Hito Steyerl's work as a filmmaker, visual artist, writer, and innovative documentary essayist amounts to a mode that ArtReview described as 'gadfly, striking smartly from the periphery.' She was number one on their Power 100 list in 2017. Born in 1966 in Munich, this polymath first studied filmmaking at the Academy of Visual Arts in Tokyo (1987–1990) before attending the University of Television and Film in Munich (1992–1998) and writing her doctoral thesis at the Academy of Fine Arts in Vienna (2001–2003).Read More
Steyerl currently teaches experimental film and video at the Berlin University of the Arts, where with Vera Tollmann and Boaz Levin she co-founded the Research Center for Proxy Politics. Her theoretical concerns include digital technology, its proliferation of images, and the implications of these images on society, opening up topics such as control, surveillance and militarisation, migration, cultural globalisation, feminism, and the mutability of meaning and political imagery. She combines images sourced from television, film, and the internet, to create dream-like sequences that shift between fact and fiction, with metaphors and satirical humour further mingling with reality.
November (2004) is a self-reflexive video that used the artist's first movie—a 'feminist Kung Fu film' shot in the 1980s—as its departure. The film featured the artist and her then-best friend, Andrea Wolf, who was later shot and killed in Kurdistan in 1998 as a PKK militant. The video 'examines the role of images in the post-revolutionary moment,' using the figure of Wolf to explore 'what is nowadays called terrorism and used to be called internationalism'. 'November is the time after October, a time when revolution seems to be over, and peripheral struggles have become particular, localist and almost impossible to communicate', narrates the artist. The post-revolution image is residual, continuing to circulate while political memory itself morphs and changes.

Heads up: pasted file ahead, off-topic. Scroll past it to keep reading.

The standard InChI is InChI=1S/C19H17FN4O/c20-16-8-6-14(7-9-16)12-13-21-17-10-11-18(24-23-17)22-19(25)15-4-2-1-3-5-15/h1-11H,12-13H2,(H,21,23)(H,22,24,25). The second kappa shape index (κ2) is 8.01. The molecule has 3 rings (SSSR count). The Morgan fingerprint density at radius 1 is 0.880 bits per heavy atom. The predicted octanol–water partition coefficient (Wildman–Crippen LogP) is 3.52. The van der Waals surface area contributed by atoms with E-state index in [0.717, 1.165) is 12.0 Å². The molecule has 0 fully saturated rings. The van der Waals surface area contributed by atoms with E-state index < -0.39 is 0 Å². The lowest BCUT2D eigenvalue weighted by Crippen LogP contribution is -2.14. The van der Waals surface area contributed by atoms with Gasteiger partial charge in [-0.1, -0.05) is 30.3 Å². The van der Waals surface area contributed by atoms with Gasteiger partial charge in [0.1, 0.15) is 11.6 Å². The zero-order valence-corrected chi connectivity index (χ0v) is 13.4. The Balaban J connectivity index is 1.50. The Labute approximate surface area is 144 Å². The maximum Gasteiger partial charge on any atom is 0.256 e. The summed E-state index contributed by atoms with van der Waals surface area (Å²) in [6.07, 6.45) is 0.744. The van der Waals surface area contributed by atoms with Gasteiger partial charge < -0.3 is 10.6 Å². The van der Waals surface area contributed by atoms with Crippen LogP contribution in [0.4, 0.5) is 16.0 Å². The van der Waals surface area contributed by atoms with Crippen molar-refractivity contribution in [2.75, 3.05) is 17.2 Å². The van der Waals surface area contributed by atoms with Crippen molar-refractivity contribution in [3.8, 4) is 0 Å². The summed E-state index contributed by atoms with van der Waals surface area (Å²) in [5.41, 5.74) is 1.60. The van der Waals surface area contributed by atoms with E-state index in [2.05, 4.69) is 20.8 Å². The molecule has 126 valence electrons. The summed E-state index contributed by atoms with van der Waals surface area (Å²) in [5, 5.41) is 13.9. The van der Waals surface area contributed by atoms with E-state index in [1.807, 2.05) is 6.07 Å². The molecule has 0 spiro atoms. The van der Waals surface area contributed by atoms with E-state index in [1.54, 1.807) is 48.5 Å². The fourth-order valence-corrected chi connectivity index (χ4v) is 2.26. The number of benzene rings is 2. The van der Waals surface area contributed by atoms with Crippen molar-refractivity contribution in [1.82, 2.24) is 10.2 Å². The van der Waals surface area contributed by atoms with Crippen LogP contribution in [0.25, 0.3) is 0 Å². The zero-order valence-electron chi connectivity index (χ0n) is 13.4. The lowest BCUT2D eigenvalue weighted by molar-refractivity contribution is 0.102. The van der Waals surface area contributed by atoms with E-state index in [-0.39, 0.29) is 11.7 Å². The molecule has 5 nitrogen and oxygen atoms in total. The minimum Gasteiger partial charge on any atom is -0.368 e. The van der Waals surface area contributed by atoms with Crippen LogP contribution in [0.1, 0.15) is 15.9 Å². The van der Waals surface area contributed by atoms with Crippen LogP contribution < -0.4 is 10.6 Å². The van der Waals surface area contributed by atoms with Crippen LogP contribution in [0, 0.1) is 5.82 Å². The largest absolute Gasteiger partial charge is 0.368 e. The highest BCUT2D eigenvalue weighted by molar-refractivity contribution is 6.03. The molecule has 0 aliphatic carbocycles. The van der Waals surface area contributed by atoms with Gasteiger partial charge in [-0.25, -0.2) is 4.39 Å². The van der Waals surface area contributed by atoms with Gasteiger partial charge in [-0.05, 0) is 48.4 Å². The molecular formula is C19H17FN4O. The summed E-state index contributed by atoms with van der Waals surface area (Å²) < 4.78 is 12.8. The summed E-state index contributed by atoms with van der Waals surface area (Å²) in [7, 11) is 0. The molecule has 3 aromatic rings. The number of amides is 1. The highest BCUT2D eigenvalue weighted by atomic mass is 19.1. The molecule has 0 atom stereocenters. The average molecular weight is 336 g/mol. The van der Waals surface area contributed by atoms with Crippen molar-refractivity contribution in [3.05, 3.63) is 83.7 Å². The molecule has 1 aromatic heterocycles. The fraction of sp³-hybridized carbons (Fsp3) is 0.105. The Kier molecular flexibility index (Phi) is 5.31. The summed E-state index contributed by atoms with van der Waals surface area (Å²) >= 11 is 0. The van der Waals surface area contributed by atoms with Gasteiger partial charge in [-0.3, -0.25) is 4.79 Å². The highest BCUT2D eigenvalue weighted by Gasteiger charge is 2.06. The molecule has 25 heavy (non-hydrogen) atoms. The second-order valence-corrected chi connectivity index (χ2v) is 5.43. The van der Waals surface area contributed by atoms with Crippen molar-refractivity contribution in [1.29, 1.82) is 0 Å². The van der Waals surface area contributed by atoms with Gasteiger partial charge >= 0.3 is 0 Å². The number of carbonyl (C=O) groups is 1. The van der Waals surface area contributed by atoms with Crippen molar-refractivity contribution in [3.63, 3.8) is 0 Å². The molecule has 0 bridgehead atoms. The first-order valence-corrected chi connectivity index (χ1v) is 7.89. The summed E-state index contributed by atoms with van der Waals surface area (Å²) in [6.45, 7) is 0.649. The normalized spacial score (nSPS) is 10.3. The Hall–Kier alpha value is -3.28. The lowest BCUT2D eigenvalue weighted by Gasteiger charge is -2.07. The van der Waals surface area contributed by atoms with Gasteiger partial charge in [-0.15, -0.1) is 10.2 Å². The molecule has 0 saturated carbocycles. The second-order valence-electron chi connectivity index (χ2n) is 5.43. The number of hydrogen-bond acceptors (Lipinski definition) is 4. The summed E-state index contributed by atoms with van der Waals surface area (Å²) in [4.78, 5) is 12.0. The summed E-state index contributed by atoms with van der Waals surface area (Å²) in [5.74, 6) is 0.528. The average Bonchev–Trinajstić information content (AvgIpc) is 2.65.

Another early work that encapsulates many of Steyerl's key concerns is Red Alert (2007), an installation of three vertical monitors that emit an identical red hue. The work references Homeland Security's terror alert system, put in place post-9/11. In an interview in ArtSlant, the artist explains that the piece was a reaction to the virtually illegible images on television capturing the American invasion of Iraq. Steyerl explains that, in response, Red Alert 'signals the end of video as a medium for representing something real; it had reached its boundaries. What we see is not an image but the medium itself. The medium is an information filter and it influences our perception.'
In Steyerl's art projects, the moving images and texts shift between fact and fiction—a notion that is furthered through her use of new technologies, such as artificial intelligence. As part of her London solo exhibition Power Plants at Serpentine Sackler Gallery in 2019, for instance, visitors were prompted to download her augmented reality app in order to visualise data related to social inequality. When directed at the gallery's signage, the app also removed the word 'Sackler' to signal the artist's opposition to the gallery's funding from the family whose firm has contributed to the United States' opioid crisis. In an Ocula Conversation, the artist states that 'even venerable public institutions like the Louvre are vulnerable, because of the growing . . . dependency of art institutions on private funding.'
Steyerl has participated in a number of group exhibitions, including Manifesta 5, Donostia-San Sebastian (2004); documenta 12, Kassel (2007); the 1st Taipei Biennial (2010); the German Pavilion of the 56th Venice Biennale (2015); Skulptur Projekte Münster (2017); and May You Live In Interesting Times at the 58th Venice Biennale (2019). Major solo exhibitions include Focus: Hito Steyerl, Art Institute of Chicago (2012); Duty-Free Art, Museo Nacional Centro de Arte Reina Sofía, Madrid (2015); Number Thirteen: Factory of the Sun, Julia Stoschek Collection, Düsseldorf (2016); The City of Broken Windows, Castello di Rivoli Museum of Contemporary Art, Turin (2018); and This is the future, Art Gallery of Ontario (2019). In 2016 the artist was awarded an honorary doctorate by the Royal College of Art in London, and in 2019 she was awarded the Käthe Kollwitz Prize.
Steyerl lives and works in Berlin.
Tessa Moldan | Ocula | 2019
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